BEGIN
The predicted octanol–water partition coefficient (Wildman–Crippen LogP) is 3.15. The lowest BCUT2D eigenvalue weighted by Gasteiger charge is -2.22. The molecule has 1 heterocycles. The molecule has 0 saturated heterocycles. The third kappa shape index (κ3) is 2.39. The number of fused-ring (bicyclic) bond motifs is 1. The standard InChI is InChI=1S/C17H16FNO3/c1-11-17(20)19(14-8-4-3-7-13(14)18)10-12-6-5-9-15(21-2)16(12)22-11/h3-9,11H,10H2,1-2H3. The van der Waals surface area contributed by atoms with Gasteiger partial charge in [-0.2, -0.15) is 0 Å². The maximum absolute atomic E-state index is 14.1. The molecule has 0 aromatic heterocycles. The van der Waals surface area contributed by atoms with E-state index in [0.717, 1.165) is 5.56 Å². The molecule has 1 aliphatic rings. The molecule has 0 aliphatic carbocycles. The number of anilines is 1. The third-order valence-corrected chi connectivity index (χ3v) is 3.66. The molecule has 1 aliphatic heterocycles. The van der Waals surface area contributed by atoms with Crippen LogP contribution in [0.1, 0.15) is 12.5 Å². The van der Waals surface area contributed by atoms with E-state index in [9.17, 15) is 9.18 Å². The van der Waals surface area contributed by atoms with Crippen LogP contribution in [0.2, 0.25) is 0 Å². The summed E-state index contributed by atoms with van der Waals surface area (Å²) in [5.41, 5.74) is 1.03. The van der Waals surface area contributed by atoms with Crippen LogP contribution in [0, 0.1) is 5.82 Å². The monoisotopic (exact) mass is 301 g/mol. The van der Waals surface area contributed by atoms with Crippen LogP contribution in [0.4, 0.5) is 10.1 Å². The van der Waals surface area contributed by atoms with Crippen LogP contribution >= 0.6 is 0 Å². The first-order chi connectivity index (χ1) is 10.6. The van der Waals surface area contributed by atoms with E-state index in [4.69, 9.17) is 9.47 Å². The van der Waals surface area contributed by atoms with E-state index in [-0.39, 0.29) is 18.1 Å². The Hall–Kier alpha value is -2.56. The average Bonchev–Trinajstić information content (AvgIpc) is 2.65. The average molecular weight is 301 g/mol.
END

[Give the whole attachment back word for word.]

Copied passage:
The predicted octanol–water partition coefficient (Wildman–Crippen LogP) is 3.15. The lowest BCUT2D eigenvalue weighted by Gasteiger charge is -2.22. The molecule has 1 heterocycles. The molecule has 0 saturated heterocycles. The third kappa shape index (κ3) is 2.39. The number of fused-ring (bicyclic) bond motifs is 1. The standard InChI is InChI=1S/C17H16FNO3/c1-11-17(20)19(14-8-4-3-7-13(14)18)10-12-6-5-9-15(21-2)16(12)22-11/h3-9,11H,10H2,1-2H3. The van der Waals surface area contributed by atoms with Gasteiger partial charge in [-0.2, -0.15) is 0 Å². The maximum absolute atomic E-state index is 14.1. The molecule has 0 aromatic heterocycles. The van der Waals surface area contributed by atoms with E-state index in [0.717, 1.165) is 5.56 Å². The molecule has 1 aliphatic rings. The molecule has 0 aliphatic carbocycles. The number of anilines is 1. The third-order valence-corrected chi connectivity index (χ3v) is 3.66. The molecule has 1 aliphatic heterocycles. The van der Waals surface area contributed by atoms with Crippen LogP contribution in [0.1, 0.15) is 12.5 Å². The van der Waals surface area contributed by atoms with E-state index in [9.17, 15) is 9.18 Å². The van der Waals surface area contributed by atoms with Crippen LogP contribution in [0.2, 0.25) is 0 Å². The summed E-state index contributed by atoms with van der Waals surface area (Å²) in [5.41, 5.74) is 1.03. The van der Waals surface area contributed by atoms with Crippen LogP contribution in [0, 0.1) is 5.82 Å². The monoisotopic (exact) mass is 301 g/mol. The van der Waals surface area contributed by atoms with Crippen LogP contribution in [0.4, 0.5) is 10.1 Å². The van der Waals surface area contributed by atoms with Crippen LogP contribution >= 0.6 is 0 Å². The first-order chi connectivity index (χ1) is 10.6. The van der Waals surface area contributed by atoms with E-state index in [4.69, 9.17) is 9.47 Å². The van der Waals surface area contributed by atoms with E-state index in [-0.39, 0.29) is 18.1 Å². The Hall–Kier alpha value is -2.56. The average Bonchev–Trinajstić information content (AvgIpc) is 2.65. The average molecular weight is 301 g/mol.